Speech for the US Senate and the Congress

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I am very pleased and honoured to speak to you today. Here in the heart of US democracy.

I will speak about issues which are of vital importance in today’s rapidly changing world. Especially since September 11.

More than ever before there is a recognition that supporting development in poor countries is an essential pre condition for a peaceful and sustainable world. Since the terrorist attacks in the US, people all over the world have become even more aware of their interdependence. We cannot isolate ourselves and safeguard peace, democracy, freedom of speech, stability and prosperity in our own enclave. We cannot ignore whole regions of the world.

More than ever before there is a recognition that we need less poverty and more democracy. A growing number of people now understand that we urgently have to invest more in poverty reduction. This means investing in health, specifically in reproductive health. Empowering women means providing them with the tools and information for them to access appropriate health care. An essential part of this is access to reproductive health information and services.

In my country, the Netherlands, we have a strong commitment to ensuring access to reproductive health care information and services. This commitment is reflected in both our domestic policy and our international development policy.

I would like to share with you some lessons which we learned in the Netherlands.

Looking domestically, my country has the lowest teenage pregnancy in the world and also the lowest abortion rate in the world. There are approximately 7.7 births per 1,000 women aged 15-19 in the Netherlands, in the United States there are 55.6, that is over 5 times the amount. In the Netherlands there are 3.9 abortions per 1,000 women aged 15-19, in the United States, there are almost 10 times the amount—30.2.

We have managed to reduce teenage births by 72 percent in the past thirty years.

What does the Dutch experience have to do with the Mexico City Policy?
First, I would like to say, that we did not reach these achievements by restricting access to information to youth or by denying women the right to choose abortion. Our achievements in reducing abortion rates and unwanted pregnancies are a direct result of a pragmatic policy that emphasizes sex education at an early age and access to contraceptives in a supportive and understanding atmosphere. Like in the United States, we have tremendous political support for the prevention of unwanted pregnancies, but we have taken a different approach than the U.S. to tackling these issues, and it is clear by the numbers which country has been successful in this regard.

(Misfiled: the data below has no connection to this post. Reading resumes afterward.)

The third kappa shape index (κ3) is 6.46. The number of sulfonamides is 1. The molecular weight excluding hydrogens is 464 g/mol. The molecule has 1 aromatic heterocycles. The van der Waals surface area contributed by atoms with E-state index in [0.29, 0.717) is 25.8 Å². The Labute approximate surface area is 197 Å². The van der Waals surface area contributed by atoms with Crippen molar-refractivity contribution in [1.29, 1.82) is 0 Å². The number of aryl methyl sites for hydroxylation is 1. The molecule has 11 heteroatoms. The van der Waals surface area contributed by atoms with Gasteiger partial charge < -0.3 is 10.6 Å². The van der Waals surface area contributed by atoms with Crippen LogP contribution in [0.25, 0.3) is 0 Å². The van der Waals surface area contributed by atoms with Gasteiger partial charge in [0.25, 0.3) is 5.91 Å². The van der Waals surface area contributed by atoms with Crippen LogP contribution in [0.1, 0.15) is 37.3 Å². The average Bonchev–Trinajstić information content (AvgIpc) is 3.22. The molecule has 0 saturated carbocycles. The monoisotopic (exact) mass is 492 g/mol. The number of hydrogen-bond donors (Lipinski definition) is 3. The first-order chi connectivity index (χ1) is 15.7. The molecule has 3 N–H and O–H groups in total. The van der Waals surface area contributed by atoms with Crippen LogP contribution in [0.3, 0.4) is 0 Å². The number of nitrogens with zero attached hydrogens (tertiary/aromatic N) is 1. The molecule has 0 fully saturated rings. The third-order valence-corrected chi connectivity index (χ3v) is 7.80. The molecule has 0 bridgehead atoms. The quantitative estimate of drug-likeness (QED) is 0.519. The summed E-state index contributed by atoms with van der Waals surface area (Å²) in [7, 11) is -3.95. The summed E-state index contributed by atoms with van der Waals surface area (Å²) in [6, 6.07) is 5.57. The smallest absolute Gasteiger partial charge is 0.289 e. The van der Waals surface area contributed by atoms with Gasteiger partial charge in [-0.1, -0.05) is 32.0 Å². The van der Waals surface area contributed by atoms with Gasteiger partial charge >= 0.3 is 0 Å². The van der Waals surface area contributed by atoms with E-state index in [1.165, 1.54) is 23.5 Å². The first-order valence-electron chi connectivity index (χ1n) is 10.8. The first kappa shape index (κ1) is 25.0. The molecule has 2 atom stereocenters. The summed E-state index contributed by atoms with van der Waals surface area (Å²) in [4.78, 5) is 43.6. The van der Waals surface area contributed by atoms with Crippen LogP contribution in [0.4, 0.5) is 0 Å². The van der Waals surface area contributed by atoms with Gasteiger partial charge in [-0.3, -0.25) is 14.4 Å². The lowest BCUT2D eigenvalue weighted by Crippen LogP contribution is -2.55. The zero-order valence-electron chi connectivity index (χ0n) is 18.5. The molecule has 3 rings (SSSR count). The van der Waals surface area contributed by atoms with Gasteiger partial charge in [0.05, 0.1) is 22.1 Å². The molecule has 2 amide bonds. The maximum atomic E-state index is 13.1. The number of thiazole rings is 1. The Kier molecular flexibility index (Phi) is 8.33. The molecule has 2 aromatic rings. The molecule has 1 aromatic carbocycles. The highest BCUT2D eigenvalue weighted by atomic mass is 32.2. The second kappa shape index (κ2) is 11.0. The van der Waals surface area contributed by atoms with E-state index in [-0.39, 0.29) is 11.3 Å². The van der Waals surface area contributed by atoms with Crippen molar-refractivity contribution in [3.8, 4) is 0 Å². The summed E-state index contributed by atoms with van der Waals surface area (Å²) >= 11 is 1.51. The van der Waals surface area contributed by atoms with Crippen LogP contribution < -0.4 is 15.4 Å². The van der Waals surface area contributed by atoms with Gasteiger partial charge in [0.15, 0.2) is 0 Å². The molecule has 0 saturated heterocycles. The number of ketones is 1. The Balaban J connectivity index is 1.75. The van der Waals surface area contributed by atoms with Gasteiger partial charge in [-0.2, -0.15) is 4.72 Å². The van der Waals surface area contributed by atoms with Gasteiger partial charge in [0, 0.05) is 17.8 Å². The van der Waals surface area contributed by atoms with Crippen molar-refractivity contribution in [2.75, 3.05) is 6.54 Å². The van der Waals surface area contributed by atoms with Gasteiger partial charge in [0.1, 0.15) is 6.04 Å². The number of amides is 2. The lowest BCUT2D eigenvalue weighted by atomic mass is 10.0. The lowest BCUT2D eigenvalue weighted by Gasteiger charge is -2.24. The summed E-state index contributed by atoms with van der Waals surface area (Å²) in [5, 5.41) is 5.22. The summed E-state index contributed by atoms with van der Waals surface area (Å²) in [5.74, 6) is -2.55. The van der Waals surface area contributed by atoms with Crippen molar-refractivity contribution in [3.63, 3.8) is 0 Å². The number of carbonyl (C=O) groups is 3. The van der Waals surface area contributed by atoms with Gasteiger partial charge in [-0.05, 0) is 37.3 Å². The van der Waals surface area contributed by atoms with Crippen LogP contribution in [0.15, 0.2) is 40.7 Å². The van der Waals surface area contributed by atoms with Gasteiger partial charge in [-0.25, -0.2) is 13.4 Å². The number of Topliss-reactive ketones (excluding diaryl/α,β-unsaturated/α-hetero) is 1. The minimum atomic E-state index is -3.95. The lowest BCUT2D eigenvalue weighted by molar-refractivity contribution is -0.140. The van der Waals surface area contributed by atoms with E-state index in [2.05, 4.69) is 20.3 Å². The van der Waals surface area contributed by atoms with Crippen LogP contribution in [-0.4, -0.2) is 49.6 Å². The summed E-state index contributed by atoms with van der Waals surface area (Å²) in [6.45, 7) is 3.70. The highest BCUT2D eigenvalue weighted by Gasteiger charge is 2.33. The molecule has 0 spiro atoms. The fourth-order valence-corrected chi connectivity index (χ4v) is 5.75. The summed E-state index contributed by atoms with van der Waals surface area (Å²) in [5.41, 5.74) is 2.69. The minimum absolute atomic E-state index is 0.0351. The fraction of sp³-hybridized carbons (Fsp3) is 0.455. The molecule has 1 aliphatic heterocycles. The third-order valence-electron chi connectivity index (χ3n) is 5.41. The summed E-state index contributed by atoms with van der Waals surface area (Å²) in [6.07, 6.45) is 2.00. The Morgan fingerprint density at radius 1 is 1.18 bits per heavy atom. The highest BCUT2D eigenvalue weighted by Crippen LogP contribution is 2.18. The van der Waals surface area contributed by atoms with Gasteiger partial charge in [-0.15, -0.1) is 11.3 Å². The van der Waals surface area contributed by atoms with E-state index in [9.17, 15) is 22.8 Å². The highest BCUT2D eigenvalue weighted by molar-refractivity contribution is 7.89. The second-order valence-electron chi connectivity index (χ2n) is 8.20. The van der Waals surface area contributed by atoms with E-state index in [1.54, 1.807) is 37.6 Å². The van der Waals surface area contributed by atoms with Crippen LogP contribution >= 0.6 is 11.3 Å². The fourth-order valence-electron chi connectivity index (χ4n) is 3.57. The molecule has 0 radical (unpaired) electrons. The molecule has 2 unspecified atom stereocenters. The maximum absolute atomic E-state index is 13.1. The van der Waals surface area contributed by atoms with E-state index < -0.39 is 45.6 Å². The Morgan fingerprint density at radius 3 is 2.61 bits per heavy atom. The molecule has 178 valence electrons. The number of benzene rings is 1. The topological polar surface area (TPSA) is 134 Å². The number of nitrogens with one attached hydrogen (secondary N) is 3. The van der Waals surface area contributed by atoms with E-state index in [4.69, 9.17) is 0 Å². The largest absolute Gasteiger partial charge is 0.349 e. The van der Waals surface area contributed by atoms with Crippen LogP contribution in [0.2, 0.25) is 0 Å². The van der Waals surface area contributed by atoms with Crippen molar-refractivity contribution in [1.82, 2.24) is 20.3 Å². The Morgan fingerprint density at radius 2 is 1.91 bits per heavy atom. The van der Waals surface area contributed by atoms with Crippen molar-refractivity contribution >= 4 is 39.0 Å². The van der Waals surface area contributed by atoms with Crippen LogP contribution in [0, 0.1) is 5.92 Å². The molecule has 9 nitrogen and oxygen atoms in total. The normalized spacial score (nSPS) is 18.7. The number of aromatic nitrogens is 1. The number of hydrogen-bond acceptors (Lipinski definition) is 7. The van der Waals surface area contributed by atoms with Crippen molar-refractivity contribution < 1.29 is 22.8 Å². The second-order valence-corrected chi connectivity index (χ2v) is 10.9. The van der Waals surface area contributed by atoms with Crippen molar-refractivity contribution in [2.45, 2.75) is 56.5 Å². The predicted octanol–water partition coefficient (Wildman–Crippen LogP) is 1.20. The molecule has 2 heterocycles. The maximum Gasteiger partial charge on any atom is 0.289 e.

In the Netherlands, we place great value on education --a majority of our primary schools teach sex education, all of our secondary schools do so. The central message that we send in our schools is one of responsibility—that if one decides to have sex, one must learn to care for their health and the health of their partner and to respect one another. So you might be thinking that Dutch teens are having sex at an early age and all the time. In fact, youth in the Netherlands have a higher average age at first intercourse than teens in the United States.

Another reason for our success has been a policy that takes an integrated approach to reproductive health in that it understands the best way to prevent unwanted pregnancies is to reach out to women who have unwanted pregnancies. So, contraceptive services are an integral part of safe abortion services. The Dutch policy in no way promotes abortion-- it prevents it. Our aim is to avoid the need for abortion—and we have. The result has been that my country has some of the highest levels of contraceptive use in the world and as I have noted, low abortion rates.

We have thus, mirrored our international development policy on our successful domestic policy. We fund clinics that provide abortion services because we know that the best way to prevent repeat abortions is make sure contraceptives are distributed to women who have experienced unwanted pregnancies.

The Mexico City Policy, by denying funding to NGOs that provide abortion services, is denying women access to information, contraception, ways to prevent STI and HIV/AIDS and is thus, contributing to declining health of women in the developing world.